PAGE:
We don’t have to stop here, though. There are a million ways we can edit this.
First, we don’t have to be stuck with the classic red and cyan color combination.
Double-click the chromatic aberration layer and mix and match the different Channel Boxes. I love a lime green and purple combination, which we get when the Green Channel is Off, with both Red and Blue Channels On.
Second, our chromatic aberration layer is just a layer, so we can add filters, warp, and transform it like any other layer.
Let’s add a Filter > Distort > Wave and play with the Wavelength, setting the Max to around 830. This will give a subtle distortion.
We can push that distortion even further by Unlinking the layer mask from the chromatic aberration layer and using Warp Transform to push and pull on the edges of the image.
You can push this as far as you want, even layering multiple effects on top of each other.
4. How to Create a Neon Effect in Photoshop
The main issue with neon shapes and designs is how flat they are. It’s a white shape with some Inner and Outer Glow applied and then called done. Here is my go-to Layer Effect recipe for a more dynamic-feeling glow.
The main goal here is to create slight variations in the light, while making sure everything stays vivid and bright.
The color can be easily changed in one of two ways at two different points. First, you can change it here by switching every pink shade you see to your desired color.
Before we move on to the second way to change the color, let’s save this as New Style. You do not want to have to recreate this over and over. Now, whenever you have a new shape, text, or standard pixel layer that you want to turn neon, you just have to go to Styles and choose your “Neon” preset.
Finally, to change the color very quickly, without messing with the Layer Styles, just Group your neon layers together and Clip any color-changing adjustment layer into the group. A Hue/Saturation adjustment layer will work best.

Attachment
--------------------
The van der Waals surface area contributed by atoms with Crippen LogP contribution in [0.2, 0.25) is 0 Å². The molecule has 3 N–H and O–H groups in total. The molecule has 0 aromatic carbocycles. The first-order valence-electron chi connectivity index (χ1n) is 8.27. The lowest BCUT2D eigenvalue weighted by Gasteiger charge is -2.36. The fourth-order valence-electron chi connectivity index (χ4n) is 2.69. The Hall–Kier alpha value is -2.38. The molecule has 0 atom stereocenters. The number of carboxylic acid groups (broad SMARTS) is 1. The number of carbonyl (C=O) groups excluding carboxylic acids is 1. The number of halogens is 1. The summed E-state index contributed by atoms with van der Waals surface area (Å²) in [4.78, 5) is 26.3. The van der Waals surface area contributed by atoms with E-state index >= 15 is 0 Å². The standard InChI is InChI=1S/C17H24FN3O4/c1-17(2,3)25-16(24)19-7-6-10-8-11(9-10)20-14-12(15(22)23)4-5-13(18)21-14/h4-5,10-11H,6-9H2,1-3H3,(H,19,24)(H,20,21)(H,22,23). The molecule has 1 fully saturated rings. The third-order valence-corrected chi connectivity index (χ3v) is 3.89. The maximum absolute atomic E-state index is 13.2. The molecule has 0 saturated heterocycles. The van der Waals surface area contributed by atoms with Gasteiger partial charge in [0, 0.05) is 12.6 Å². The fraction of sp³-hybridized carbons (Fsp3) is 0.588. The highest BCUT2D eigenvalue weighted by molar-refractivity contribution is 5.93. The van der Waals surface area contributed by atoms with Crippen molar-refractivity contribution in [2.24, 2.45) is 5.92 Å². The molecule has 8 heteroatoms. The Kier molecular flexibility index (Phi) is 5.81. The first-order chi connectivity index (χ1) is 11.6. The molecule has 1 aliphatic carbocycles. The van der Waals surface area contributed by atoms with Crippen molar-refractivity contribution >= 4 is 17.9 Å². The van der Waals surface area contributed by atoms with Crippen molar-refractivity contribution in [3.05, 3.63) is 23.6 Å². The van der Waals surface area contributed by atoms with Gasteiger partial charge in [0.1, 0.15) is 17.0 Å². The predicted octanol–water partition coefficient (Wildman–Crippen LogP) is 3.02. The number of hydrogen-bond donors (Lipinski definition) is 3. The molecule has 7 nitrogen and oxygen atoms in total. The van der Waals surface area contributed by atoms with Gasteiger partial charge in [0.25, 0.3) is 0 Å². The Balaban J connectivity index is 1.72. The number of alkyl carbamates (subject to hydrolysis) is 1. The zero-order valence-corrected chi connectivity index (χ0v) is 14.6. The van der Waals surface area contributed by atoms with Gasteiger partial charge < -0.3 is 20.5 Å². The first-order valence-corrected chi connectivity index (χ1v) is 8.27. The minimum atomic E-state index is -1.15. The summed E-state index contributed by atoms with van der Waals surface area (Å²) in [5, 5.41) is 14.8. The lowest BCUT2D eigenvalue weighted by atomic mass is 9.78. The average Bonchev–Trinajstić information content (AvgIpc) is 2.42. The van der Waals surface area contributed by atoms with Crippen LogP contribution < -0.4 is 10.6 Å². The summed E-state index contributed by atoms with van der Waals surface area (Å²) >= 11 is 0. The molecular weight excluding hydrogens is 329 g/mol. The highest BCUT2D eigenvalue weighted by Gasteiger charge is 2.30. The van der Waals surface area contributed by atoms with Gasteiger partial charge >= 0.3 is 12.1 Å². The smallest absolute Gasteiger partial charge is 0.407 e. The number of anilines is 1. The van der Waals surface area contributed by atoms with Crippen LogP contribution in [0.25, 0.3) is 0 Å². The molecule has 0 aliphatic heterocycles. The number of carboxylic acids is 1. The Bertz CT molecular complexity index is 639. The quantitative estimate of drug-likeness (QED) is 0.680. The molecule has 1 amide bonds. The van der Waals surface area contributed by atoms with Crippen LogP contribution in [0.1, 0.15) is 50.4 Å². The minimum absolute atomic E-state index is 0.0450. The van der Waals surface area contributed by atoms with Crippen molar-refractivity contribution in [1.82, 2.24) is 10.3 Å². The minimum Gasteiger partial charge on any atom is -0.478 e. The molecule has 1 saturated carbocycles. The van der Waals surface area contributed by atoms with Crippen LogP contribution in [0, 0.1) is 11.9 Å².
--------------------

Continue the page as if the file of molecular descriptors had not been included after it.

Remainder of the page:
Even if you only have one neon design, you’ll still want to put it in a Group, as Layer Styles override Adjustment layers if clipped directly in the layer.
5. How to Create a Rain Effect
And let’s finish off with some rain. The old-school way includes using noise, layer modes, and motion blur. My preferred method involves none of those.
Create a New Layer and fill it with black using the Paint Bucket tool.
Next, go to Filter > Pixelate > Mezzotint, setting the Type to Coarse Dots.
Zoom in close, and go to Select > Color Range. Click on a white dot and adjust the Fuzziness to 200. We want all the white dots to be selected.
Add a Layer Mask, and enter Select and Mask from the Properties panel or the selection tools in the upper option bar.
In Global Refinements, set the Feather to 2.5 px and Contrast to 50%. This will thin out the dots. The more dots, the heavier the rain, so feel free to play with those two settings; this is just a good starting point. Press OK once you’re happy with the dots.
Now, we’re going to Duplicate this layer twice using Control/Command-J, for a total of three dot layers.
Select all of these dot layers and Right-click > Merge Layers. This will make the dots brighter/stronger looking.
Next, we’re going to Duplicate the new dot layer twice more, leaving us with three layers. Hide two of these layers. We’re going to edit each layer separately.